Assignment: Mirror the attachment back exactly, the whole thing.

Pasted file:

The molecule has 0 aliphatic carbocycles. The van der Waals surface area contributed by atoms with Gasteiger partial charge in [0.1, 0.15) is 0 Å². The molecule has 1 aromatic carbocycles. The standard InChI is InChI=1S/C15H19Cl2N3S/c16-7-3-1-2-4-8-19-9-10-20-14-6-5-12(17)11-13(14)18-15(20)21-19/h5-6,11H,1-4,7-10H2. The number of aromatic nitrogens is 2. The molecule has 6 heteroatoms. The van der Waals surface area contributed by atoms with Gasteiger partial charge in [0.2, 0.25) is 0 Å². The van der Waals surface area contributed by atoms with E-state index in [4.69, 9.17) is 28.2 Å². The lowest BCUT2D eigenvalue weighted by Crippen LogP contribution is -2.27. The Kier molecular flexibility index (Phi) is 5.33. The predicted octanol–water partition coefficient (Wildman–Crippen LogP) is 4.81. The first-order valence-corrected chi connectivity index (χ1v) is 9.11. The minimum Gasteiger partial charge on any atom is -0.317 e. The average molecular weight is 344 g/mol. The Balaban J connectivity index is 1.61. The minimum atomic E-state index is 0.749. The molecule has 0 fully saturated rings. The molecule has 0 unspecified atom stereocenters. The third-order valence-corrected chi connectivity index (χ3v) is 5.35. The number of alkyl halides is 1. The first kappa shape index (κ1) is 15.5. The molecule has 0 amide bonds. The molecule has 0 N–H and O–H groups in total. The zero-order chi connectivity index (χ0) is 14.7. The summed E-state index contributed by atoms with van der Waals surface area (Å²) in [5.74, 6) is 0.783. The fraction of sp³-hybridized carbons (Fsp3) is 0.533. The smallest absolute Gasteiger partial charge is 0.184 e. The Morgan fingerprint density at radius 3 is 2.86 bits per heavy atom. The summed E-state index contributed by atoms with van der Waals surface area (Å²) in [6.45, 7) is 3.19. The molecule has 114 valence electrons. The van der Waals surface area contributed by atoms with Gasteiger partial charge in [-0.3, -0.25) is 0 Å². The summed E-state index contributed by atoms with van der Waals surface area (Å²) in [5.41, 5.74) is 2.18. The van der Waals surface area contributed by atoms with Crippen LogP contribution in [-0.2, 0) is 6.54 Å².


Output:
The molecule has 0 aliphatic carbocycles. The van der Waals surface area contributed by atoms with Gasteiger partial charge in [0.1, 0.15) is 0 Å². The molecule has 1 aromatic carbocycles. The standard InChI is InChI=1S/C15H19Cl2N3S/c16-7-3-1-2-4-8-19-9-10-20-14-6-5-12(17)11-13(14)18-15(20)21-19/h5-6,11H,1-4,7-10H2. The number of aromatic nitrogens is 2. The molecule has 6 heteroatoms. The van der Waals surface area contributed by atoms with Gasteiger partial charge in [0.2, 0.25) is 0 Å². The van der Waals surface area contributed by atoms with E-state index in [4.69, 9.17) is 28.2 Å². The lowest BCUT2D eigenvalue weighted by Crippen LogP contribution is -2.27. The Kier molecular flexibility index (Phi) is 5.33. The predicted octanol–water partition coefficient (Wildman–Crippen LogP) is 4.81. The first-order valence-corrected chi connectivity index (χ1v) is 9.11. The minimum Gasteiger partial charge on any atom is -0.317 e. The average molecular weight is 344 g/mol. The Balaban J connectivity index is 1.61. The minimum atomic E-state index is 0.749. The molecule has 0 fully saturated rings. The molecule has 0 unspecified atom stereocenters. The third-order valence-corrected chi connectivity index (χ3v) is 5.35. The number of alkyl halides is 1. The first kappa shape index (κ1) is 15.5. The molecule has 0 amide bonds. The molecule has 0 N–H and O–H groups in total. The zero-order chi connectivity index (χ0) is 14.7. The summed E-state index contributed by atoms with van der Waals surface area (Å²) in [5.74, 6) is 0.783. The fraction of sp³-hybridized carbons (Fsp3) is 0.533. The smallest absolute Gasteiger partial charge is 0.184 e. The Morgan fingerprint density at radius 3 is 2.86 bits per heavy atom. The summed E-state index contributed by atoms with van der Waals surface area (Å²) in [6.45, 7) is 3.19. The molecule has 114 valence electrons. The van der Waals surface area contributed by atoms with Gasteiger partial charge in [-0.3, -0.25) is 0 Å². The summed E-state index contributed by atoms with van der Waals surface area (Å²) in [5.41, 5.74) is 2.18. The van der Waals surface area contributed by atoms with Crippen LogP contribution in [-0.2, 0) is 6.54 Å².